Monday, May 9, 2016

Marine Lawnmowers of the Triassic

Sometimes you read a paper about a new fossil animal and just shake your head in disbelief. That was the posture I adopted back in 2014, when Atopodentatus unicus was unveiled to the world in the pages of Naturissenchaften. It’s a pretty good-sized marine reptile with a long tail and body, stout limbs, and a very small skull. From the neck down, this is a pretty nondescript critter that, according to its description, seems to have a close relationship with the Sauropterygia.

Perhaps suffering from the Triassic version of the Zika virus (too soon?).

But let’s turn our gaze back to that seemingly inappropriately small skull.

I, uh...hmmm.

Gaze upon it, and be amazed. The maxilla appears to curve down sharply in front of the mouth, and the structure of the premaxillary bones implies a hare-lipped appearance in which the hare itself was studded with needle-like teeth. The unbeatable Julius Csotonyi threw together this quick sketch of Atopodentatus: basically a nightmarish marine iguana. 


Jamie Headden compared (appropriately) it to a Lovecraftian monstrosity. The authors, Chen et al., suggested it must have been a bottom-feeding filter-feeder, grubbing around in the sediment and sifting water and non-food particles out through its hare lip, where food particles would get stuck on its inwardly-directed teeth.

This is almost worse than that deep-sea squid with teeth.

Oh what hath mad evolution wrought?

Atopodentatus came and went, representing little more than a highly specialized case of what the fuckery in the great pantheon of Triassic marine reptiles. We all collectively said “well, THAT was a thing” and moved on with our lives. 

But just last week, dear readers, new specimens have come to light which show that Atopodentatus is both more normal than we thought but also way weirder.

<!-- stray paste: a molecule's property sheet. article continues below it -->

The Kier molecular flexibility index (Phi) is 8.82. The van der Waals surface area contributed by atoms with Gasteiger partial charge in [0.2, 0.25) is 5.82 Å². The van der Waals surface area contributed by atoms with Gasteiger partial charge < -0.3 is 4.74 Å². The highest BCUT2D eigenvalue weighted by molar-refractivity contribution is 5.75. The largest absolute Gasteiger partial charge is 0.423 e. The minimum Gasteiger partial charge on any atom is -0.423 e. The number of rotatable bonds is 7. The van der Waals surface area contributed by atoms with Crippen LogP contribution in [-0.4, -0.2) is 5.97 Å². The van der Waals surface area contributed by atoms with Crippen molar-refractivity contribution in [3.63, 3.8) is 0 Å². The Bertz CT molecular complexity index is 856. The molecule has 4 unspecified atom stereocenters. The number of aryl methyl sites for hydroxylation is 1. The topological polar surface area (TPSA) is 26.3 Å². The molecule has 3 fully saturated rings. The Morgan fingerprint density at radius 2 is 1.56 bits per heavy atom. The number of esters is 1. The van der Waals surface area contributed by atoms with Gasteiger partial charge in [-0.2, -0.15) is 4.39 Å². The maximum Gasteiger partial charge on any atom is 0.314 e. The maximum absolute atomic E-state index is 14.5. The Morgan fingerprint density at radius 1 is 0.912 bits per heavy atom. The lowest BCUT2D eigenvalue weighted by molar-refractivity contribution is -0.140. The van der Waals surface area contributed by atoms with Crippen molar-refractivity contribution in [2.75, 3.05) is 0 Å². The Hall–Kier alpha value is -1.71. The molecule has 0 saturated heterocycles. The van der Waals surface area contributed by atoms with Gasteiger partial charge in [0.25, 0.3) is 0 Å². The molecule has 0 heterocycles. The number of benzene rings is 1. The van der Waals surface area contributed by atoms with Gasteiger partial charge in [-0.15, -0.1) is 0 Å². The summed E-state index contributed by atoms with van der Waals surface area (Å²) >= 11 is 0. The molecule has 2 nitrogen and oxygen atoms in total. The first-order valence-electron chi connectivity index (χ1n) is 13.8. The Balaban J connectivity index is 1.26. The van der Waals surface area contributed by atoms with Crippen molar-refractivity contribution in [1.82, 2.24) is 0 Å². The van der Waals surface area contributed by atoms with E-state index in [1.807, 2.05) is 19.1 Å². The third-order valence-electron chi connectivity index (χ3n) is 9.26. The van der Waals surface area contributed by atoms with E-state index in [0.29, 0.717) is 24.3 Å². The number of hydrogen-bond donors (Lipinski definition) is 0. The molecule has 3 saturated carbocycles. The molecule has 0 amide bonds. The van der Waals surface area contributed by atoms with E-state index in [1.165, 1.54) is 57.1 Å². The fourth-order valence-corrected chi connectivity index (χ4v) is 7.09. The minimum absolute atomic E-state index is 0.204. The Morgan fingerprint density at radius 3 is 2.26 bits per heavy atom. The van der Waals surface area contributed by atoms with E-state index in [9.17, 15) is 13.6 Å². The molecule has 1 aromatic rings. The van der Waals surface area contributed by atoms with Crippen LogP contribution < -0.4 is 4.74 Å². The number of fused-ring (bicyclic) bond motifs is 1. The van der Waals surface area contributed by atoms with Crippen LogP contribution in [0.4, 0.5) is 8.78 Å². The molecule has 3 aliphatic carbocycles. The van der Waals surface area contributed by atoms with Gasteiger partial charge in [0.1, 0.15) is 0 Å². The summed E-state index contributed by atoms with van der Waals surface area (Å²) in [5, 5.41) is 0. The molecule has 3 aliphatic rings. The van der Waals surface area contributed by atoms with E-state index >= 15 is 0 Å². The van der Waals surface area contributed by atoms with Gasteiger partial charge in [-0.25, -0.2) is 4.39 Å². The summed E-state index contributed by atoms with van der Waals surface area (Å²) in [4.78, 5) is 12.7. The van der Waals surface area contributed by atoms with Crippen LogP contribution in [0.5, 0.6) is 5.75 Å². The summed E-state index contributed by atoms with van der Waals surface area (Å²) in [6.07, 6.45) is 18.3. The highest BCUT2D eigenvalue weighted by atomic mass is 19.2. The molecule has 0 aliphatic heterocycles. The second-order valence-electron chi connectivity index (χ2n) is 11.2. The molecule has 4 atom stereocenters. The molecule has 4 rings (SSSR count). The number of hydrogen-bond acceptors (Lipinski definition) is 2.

Oh the snout is HORIZONTAL. That's TOTALLY FINE.

For you see, the original skulls of Atopodentatus were preserved on their sides, crushed flat. The two new fossils show what the skull looks like from the top and the bottom.

This really isn't any less disturbing.

Words can only describe so much. Here’s a very nice model to illustrate what the fossils now show:
Atopodentatus has a vacuum cleaner mouth. And it’s not like the lawnmower mouth of Nigersaurus. Similar, but with important differences.

"I just want things to work properly."

In Nigersaurus, the snout doesn’t turn into a T-shape. It’s just an extension of the already-wide skull, and the teeth are restricted to the front. In Atopodentatus, the teeth start prior to the T-junction, then the skull (and mandible) do their T-shape thing and the teeth continue the whole way. That isolated premaxilla above doesn't sit vertically--it's horizontal.

Nigersaurus: totally normal by comparison. Nothing to see here.

The authors suggest that Atopodentatus scraped algae off rocks with its "hammerhead" rostrum, sucked everything into its mouth, then filtered the water out through its back teeth. That means it’s still a nightmarish marine iguana, but not quite the Lovecraftian horror we originally thought. Atopodentatus is from the Middle Triassic of China--it shows up around the same time as saurosphargids but after hupehsuchians.

The Triassic was a weird time for everyone.


Cheng, L., Chen, X., Shang, Q. & Wu, X. (2014). A new marine reptile from the Triassic of China, with a highly specialized feeding adaptation. Naturwissenchaften 101(3): 251-259.

Chun, L., Rieppel, O., Long, C. & Fraser, N. C. (2016). The earliest herbivorous marine reptile and its remarkable jaw apparatus. Science Advances 2(5): 1-4. OPEN ACCESS!

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